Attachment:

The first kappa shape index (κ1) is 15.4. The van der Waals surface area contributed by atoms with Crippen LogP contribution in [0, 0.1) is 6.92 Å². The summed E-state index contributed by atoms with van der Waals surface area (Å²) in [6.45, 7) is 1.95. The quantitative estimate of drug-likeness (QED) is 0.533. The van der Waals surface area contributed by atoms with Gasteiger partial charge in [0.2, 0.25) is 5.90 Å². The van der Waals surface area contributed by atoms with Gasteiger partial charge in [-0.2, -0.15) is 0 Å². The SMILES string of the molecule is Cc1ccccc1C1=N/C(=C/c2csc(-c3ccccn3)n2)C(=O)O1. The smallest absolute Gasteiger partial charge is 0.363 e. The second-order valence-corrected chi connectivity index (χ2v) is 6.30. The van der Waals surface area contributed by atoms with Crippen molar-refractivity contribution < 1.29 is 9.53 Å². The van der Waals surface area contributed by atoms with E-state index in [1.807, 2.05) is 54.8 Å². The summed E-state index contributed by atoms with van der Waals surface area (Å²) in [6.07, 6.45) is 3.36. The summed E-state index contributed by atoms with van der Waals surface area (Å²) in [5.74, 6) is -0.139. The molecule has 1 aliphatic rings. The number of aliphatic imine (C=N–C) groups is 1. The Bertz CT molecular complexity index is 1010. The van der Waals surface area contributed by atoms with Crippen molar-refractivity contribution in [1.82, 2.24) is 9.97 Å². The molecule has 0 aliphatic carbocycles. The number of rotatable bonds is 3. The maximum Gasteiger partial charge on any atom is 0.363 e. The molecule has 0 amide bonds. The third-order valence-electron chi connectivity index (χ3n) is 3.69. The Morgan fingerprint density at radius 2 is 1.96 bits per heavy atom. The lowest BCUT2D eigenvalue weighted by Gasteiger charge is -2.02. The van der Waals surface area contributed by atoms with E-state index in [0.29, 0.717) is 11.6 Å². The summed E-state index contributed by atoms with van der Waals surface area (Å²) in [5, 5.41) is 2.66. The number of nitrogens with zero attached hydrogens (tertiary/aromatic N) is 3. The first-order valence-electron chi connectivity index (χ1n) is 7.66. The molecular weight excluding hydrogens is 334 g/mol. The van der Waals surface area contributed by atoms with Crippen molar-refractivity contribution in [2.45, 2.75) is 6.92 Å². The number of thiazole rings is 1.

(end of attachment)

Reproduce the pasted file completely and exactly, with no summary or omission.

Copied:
The first kappa shape index (κ1) is 15.4. The van der Waals surface area contributed by atoms with Crippen LogP contribution in [0, 0.1) is 6.92 Å². The summed E-state index contributed by atoms with van der Waals surface area (Å²) in [6.45, 7) is 1.95. The quantitative estimate of drug-likeness (QED) is 0.533. The van der Waals surface area contributed by atoms with Gasteiger partial charge in [0.2, 0.25) is 5.90 Å². The van der Waals surface area contributed by atoms with Gasteiger partial charge in [-0.2, -0.15) is 0 Å². The SMILES string of the molecule is Cc1ccccc1C1=N/C(=C/c2csc(-c3ccccn3)n2)C(=O)O1. The smallest absolute Gasteiger partial charge is 0.363 e. The second-order valence-corrected chi connectivity index (χ2v) is 6.30. The van der Waals surface area contributed by atoms with Crippen molar-refractivity contribution < 1.29 is 9.53 Å². The van der Waals surface area contributed by atoms with E-state index in [1.807, 2.05) is 54.8 Å². The summed E-state index contributed by atoms with van der Waals surface area (Å²) in [6.07, 6.45) is 3.36. The summed E-state index contributed by atoms with van der Waals surface area (Å²) in [5.74, 6) is -0.139. The molecule has 1 aliphatic rings. The number of aliphatic imine (C=N–C) groups is 1. The Bertz CT molecular complexity index is 1010. The van der Waals surface area contributed by atoms with Crippen molar-refractivity contribution in [1.82, 2.24) is 9.97 Å². The molecule has 0 aliphatic carbocycles. The number of rotatable bonds is 3. The maximum Gasteiger partial charge on any atom is 0.363 e. The molecule has 0 amide bonds. The third-order valence-electron chi connectivity index (χ3n) is 3.69. The Morgan fingerprint density at radius 2 is 1.96 bits per heavy atom. The lowest BCUT2D eigenvalue weighted by Gasteiger charge is -2.02. The van der Waals surface area contributed by atoms with E-state index in [0.29, 0.717) is 11.6 Å². The summed E-state index contributed by atoms with van der Waals surface area (Å²) in [5, 5.41) is 2.66. The number of nitrogens with zero attached hydrogens (tertiary/aromatic N) is 3. The first-order valence-electron chi connectivity index (χ1n) is 7.66. The molecular weight excluding hydrogens is 334 g/mol. The van der Waals surface area contributed by atoms with Crippen molar-refractivity contribution in [2.45, 2.75) is 6.92 Å². The number of thiazole rings is 1.